We travel carrying our words.
We arrive at the ocean.
With our words we are able to speak
of the sounds of thunderous waves.
We speak of how majestic it is,
of the ocean power that gifts us songs.
We sing of our respect
and call it our relative.


Translated into English from O’odham by the poet.


’U’a g T-ñi’okı˘

T-ñi’okı˘ ’att ’an o ’u’akc o hihi
Am ka:ck wui dada.
S-ap ‘am o ’a: mo has ma:s g kiod.
mat ’am ’ed.a betank ’i-gei.
’Am o ’a: mo he’es ’i-ge’ej,
mo hascu wud.  i:da gewkdagaj
mac ’ab amjed.  behě g ñe’i.
Hemhoa s-ap ‘am o ’a: mac si has elid, mo d.  ’i:mig.

Used with the permission of the author.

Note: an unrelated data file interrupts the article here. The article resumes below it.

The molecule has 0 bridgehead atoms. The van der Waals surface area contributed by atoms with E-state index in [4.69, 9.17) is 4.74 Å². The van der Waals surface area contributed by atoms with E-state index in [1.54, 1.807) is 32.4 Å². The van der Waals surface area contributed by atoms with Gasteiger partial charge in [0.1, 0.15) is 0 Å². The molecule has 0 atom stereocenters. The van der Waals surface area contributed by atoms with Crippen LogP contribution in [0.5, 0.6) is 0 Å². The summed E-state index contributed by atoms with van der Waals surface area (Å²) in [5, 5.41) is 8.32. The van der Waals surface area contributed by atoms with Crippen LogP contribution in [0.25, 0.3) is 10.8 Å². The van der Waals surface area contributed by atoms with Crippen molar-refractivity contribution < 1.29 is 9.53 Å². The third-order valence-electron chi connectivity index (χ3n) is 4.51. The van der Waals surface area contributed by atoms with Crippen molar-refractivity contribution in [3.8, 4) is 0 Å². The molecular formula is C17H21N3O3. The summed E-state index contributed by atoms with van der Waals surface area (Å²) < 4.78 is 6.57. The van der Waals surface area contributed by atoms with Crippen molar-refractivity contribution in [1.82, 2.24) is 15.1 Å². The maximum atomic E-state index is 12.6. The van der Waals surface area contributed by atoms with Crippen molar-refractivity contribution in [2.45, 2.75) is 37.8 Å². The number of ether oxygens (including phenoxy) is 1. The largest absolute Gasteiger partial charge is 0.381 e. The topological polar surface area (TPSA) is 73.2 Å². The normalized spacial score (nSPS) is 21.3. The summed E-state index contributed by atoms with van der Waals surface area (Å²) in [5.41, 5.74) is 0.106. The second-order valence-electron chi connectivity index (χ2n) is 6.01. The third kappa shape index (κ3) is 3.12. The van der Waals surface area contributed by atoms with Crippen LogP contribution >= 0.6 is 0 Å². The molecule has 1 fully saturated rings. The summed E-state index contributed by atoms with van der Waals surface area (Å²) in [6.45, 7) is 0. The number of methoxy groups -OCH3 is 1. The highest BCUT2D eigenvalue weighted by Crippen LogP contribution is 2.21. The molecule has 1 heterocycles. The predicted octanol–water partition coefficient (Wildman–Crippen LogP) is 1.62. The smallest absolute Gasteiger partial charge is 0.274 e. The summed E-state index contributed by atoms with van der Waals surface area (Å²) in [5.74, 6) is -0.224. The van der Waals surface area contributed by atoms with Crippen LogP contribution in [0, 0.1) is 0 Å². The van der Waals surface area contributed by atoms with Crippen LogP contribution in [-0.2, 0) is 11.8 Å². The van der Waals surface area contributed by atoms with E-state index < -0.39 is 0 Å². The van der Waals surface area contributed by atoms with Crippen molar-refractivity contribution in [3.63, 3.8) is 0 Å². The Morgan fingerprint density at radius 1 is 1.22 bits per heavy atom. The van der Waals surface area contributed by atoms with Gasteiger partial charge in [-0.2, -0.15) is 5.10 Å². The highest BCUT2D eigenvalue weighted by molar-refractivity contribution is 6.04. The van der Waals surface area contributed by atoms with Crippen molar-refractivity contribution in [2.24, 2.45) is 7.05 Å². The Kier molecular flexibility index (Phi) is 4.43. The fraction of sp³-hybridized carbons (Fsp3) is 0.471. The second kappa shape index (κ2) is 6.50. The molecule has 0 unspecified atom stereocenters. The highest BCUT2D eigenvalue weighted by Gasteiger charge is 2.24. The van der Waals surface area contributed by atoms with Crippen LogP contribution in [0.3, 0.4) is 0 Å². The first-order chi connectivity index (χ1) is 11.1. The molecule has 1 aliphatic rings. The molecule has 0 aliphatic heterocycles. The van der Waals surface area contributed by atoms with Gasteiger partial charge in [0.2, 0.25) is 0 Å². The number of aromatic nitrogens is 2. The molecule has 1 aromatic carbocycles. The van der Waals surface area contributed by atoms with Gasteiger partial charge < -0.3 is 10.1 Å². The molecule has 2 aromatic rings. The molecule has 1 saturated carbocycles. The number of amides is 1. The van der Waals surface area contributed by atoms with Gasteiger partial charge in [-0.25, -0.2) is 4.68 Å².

A few days more, and then
There’ll be no secret glen,
Or hollow, deep and dim,
To hide or shelter him.

And on the prairie far,
Beneath the beacon star
On evening’s dark’ning shore,
I’ll hear him nevermore.

For where the tepee smoke
Curled up of yore, the stroke
Of hammers rings all day,
And grim Doom shouts, “Make way!”

The immemorial hush
Is broken by the rush
Of armed enemies
Unto the utmost seas.

This poem is in the public domain.